IBM's new policy barring employment discrimination based on genetic information highlights major shortcomings in the United States medical records system, said a Duke University expert on business and health care.
The new IBM policy may be wise, but the fact that the company needed to make such a policy points out flaws in the current system, said Kevin Schulman, M.D., professor of business administration and medicine at Duke and director of the Health Sector Management program at Duke's Fuqua School of Business.
One shortcoming is the lack of privacy. Schulman said this comes from the country's patchwork system for medical records that allows input and access by a range of organizations, including physicians, insurers, independent disease management organizations and pharmaceutical benefits managers.
"This system exposes individual elements of the medical record to many different organizations, all collecting information for different purposes," Schulman said.
Another problem is that different pieces of information in an individual's medical record are owned by the different businesses (such as pharmaceutical benefits managers and insurance companies) that contribute to it, Schulman said. This raises the specter of corporations using ownership of genetic information as a competitive advantage in the health care arena, he said.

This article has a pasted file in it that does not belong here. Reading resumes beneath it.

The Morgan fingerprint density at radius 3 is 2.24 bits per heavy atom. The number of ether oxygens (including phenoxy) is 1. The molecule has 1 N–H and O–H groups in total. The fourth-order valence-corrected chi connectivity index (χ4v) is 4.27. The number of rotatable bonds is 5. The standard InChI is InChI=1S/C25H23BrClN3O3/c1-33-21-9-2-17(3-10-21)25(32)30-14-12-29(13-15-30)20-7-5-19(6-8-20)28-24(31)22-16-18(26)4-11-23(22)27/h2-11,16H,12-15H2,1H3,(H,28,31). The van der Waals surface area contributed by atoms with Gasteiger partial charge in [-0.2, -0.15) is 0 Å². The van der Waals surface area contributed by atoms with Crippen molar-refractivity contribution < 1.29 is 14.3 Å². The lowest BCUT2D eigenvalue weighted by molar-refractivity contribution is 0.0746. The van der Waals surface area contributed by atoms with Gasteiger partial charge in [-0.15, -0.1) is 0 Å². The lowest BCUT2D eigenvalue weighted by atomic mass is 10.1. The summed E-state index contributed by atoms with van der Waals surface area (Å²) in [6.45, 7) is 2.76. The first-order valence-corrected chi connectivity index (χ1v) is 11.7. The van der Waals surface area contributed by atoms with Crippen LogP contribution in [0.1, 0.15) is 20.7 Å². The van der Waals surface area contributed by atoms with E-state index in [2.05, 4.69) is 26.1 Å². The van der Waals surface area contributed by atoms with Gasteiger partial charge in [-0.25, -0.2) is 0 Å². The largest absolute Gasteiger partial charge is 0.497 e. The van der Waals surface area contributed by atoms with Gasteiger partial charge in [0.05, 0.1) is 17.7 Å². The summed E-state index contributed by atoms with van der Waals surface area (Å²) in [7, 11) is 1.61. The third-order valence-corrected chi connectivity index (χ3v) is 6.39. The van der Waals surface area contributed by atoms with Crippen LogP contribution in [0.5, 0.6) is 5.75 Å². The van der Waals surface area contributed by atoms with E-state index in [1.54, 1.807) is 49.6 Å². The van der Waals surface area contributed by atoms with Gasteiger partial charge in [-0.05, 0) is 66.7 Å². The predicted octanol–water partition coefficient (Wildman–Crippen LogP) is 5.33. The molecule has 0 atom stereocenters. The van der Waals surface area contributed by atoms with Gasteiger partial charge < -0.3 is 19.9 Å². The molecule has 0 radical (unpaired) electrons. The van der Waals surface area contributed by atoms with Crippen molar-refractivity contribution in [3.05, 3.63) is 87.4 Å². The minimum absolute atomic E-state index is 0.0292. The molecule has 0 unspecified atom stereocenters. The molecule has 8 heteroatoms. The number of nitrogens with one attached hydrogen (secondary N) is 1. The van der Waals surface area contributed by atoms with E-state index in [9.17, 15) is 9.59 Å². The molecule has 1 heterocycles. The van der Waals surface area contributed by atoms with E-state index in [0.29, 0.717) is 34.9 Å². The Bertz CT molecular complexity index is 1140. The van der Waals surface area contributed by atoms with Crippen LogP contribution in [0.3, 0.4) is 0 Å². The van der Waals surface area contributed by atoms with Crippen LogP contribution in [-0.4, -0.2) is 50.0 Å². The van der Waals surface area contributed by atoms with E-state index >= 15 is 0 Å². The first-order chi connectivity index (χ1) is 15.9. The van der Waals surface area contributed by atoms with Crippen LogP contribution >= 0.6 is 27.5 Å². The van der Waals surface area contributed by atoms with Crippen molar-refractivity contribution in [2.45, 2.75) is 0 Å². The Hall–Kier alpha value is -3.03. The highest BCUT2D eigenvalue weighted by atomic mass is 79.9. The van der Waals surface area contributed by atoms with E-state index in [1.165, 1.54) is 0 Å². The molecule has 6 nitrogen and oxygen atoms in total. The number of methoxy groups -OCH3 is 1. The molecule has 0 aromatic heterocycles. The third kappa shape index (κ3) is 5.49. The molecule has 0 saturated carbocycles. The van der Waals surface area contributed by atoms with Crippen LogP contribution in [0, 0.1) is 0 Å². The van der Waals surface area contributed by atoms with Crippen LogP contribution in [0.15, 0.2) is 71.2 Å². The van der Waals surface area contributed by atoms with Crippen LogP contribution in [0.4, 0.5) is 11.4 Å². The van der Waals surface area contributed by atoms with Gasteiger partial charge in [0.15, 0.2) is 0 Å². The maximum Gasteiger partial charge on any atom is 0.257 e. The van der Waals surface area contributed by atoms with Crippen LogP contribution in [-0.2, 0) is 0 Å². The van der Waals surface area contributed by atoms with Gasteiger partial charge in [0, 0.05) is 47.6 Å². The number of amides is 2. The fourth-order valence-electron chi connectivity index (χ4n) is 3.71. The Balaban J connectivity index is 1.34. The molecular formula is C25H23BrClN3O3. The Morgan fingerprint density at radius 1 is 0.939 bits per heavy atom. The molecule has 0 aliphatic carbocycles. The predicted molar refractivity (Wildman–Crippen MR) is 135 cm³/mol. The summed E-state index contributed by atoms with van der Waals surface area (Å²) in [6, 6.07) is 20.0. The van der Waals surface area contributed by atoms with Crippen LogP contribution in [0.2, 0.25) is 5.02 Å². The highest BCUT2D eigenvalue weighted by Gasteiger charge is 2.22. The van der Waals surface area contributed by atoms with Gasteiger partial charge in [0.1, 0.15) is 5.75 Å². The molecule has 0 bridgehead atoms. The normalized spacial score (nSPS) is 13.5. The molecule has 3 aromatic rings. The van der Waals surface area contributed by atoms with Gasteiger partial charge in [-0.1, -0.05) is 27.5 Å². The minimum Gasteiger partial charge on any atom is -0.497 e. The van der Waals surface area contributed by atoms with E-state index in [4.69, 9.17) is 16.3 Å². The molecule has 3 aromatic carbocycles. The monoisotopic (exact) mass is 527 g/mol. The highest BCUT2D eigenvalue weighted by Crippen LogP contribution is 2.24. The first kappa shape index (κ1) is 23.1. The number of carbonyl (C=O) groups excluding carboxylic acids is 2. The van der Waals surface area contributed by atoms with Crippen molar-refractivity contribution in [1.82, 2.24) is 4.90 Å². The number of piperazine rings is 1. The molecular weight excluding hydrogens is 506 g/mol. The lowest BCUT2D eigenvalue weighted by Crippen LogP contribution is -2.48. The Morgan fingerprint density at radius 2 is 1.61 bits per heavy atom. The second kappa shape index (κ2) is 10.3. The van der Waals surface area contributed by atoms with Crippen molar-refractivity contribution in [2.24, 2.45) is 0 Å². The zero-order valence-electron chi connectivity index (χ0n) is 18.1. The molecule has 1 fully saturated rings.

"We want health plans to compete on the basis of quality and cost of their services, not on the basis of ownership of individuals' private medical information, genomic or otherwise," Schulman said. "The policy issues highlighted in the genomic era are ones that already exist with other medical information. There is no reason why we continue to allow the development of business models based on third-party ownership of identified personal health information."